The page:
USC lands commitment No. 11
Mt. San Antonio College defensive tackle Hebron Fangupo has spent that last 15-years of his life climbing mountains.
Today, he may have conquered his highest peak. With a scholarship offer from USC in hand, Fangupo became a Trojan.
"I got a call from Pete Carroll, and basically, the entire staff at SC," said Fangupo. "Coach Carroll said that he wanted me to be a Trojan for life, and I told him, 'Coach, you say the word and I'm on my way'."
With that, Fangupo became commitment No. 11 in the Trojans' class of 2009.
"It feels like I moved a mountain off my shoulders," said Fangupo. "Playing at USC is a dream come true because a lot of people said that I'd never make it this far. They said that I'd never be good enough to play at USC.
"There was a lot of pressure because I'm not just playing for myself. I'm playing for the future of my brothers and sisters as well. To set a goal, and actually get there . . . I'm speechless man."
Earlier this month, recruiting coordinator Brennan Carroll, defensive coordinator Nick Holt and defensive line coach David Watson made the trip to Walnut (Calif.) to watch Fangupo practice in person. While those visits served to show how serious USC was about recruiting the 6-foot-1, 330-pound defensive tackle, Fangupo remained uncertain of Pete Carroll's plans.
"Yeah, I didn't really know what was going to happen," said Fangupo. "I was actually fighting through shin splints and an ankle injury the day USC's coaches came to watch me practice. The pain was deep, but I had to fight through it.
"I had to impress them. USC is not going to come out to watch me not practice because I'm hurt. I had a chance to make my dream happen, so I wasn't going to let any amount of pain stop me,"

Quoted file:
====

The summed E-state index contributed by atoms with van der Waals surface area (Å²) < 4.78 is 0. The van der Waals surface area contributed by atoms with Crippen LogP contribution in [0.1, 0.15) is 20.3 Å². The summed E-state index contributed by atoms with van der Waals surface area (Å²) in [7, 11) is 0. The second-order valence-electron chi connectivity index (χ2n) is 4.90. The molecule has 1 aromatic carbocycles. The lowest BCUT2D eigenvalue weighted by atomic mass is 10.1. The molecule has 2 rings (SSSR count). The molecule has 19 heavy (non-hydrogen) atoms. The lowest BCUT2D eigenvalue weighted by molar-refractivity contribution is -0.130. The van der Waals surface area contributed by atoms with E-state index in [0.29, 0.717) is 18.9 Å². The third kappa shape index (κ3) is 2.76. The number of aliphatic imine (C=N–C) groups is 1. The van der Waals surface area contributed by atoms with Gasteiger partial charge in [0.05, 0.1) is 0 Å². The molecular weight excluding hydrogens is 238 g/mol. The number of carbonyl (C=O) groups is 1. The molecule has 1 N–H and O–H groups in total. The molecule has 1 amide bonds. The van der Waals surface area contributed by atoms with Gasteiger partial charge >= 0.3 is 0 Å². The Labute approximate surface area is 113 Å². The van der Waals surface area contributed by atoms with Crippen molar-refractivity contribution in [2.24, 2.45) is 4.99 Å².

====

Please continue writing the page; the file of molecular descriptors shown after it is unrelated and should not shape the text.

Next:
At age 8, Fangupo accidentally burned down his family's house by playing with matches in the garage. Hebron and his parents were forced to move from the United States to his family's native country of Tonga.
With the majority of his relatives still living in Tonga, today's news was bitter sweet.
"I called my mom, and she cried," said Fangupo. "She said, 'Son this is what you wanted. Now I know I raised a man, because you set a goal and achieved it.' She knows I've conquered a lot of fears.
"A lot of people doubted me, and I proved them wrong. But she also told me, 'Loni, stay humble'.
"The only negative was that she couldn't be there to hear why USC offered me a scholarship. I would've liked for her to have been there with me."
Playing eight games last season after returning from his Mormon Mission in the Philippines, Fangupo had a modest 21 tackles and two sacks in 2007. But with scholarship offers from Tennessee, Oregon, Utah, Arizona and Arizona State already on the table, college coaches flooded Mt. SAC in May to witness the raw potential Fangupo displayed.
"From a physical standpoint, he has all the tools to be a great player," said Brad Hoiseth of JCGridiron.com. "He's like getting a 7-foot center in basketball. He has the tools that you can't teach. With the right coaches, he'll play in the NFL."
Fangupo is set to graduate from Mt. SAC in December with three years to play two.
USCFootball.com will have more on this breaking commitment later.
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